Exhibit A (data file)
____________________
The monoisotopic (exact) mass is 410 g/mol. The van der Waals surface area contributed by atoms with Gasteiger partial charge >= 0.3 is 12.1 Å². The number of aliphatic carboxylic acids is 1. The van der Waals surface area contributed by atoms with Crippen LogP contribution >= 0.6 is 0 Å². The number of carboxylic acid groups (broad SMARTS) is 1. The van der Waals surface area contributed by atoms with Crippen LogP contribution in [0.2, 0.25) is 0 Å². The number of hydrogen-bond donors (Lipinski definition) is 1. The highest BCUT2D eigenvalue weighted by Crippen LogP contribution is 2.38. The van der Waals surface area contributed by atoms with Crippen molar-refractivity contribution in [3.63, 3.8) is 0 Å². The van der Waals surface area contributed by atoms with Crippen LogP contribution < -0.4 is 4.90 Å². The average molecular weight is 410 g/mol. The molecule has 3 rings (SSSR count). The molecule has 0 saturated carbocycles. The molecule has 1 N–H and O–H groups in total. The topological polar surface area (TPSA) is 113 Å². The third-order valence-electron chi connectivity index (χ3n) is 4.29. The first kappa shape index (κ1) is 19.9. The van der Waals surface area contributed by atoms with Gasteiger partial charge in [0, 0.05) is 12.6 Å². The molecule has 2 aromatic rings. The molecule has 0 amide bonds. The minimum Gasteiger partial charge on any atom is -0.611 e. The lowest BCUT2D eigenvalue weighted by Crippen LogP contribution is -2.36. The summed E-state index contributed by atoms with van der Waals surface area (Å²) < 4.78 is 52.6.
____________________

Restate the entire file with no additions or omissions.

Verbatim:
The monoisotopic (exact) mass is 410 g/mol. The van der Waals surface area contributed by atoms with Gasteiger partial charge >= 0.3 is 12.1 Å². The number of aliphatic carboxylic acids is 1. The van der Waals surface area contributed by atoms with Crippen LogP contribution >= 0.6 is 0 Å². The number of carboxylic acid groups (broad SMARTS) is 1. The van der Waals surface area contributed by atoms with Crippen LogP contribution in [0.2, 0.25) is 0 Å². The number of hydrogen-bond donors (Lipinski definition) is 1. The highest BCUT2D eigenvalue weighted by Crippen LogP contribution is 2.38. The van der Waals surface area contributed by atoms with Crippen molar-refractivity contribution in [3.63, 3.8) is 0 Å². The van der Waals surface area contributed by atoms with Crippen LogP contribution < -0.4 is 4.90 Å². The average molecular weight is 410 g/mol. The molecule has 3 rings (SSSR count). The molecule has 0 saturated carbocycles. The molecule has 1 N–H and O–H groups in total. The topological polar surface area (TPSA) is 113 Å². The third-order valence-electron chi connectivity index (χ3n) is 4.29. The first kappa shape index (κ1) is 19.9. The van der Waals surface area contributed by atoms with Gasteiger partial charge in [0, 0.05) is 12.6 Å². The molecule has 2 aromatic rings. The molecule has 0 amide bonds. The minimum Gasteiger partial charge on any atom is -0.611 e. The lowest BCUT2D eigenvalue weighted by Crippen LogP contribution is -2.36. The summed E-state index contributed by atoms with van der Waals surface area (Å²) < 4.78 is 52.6.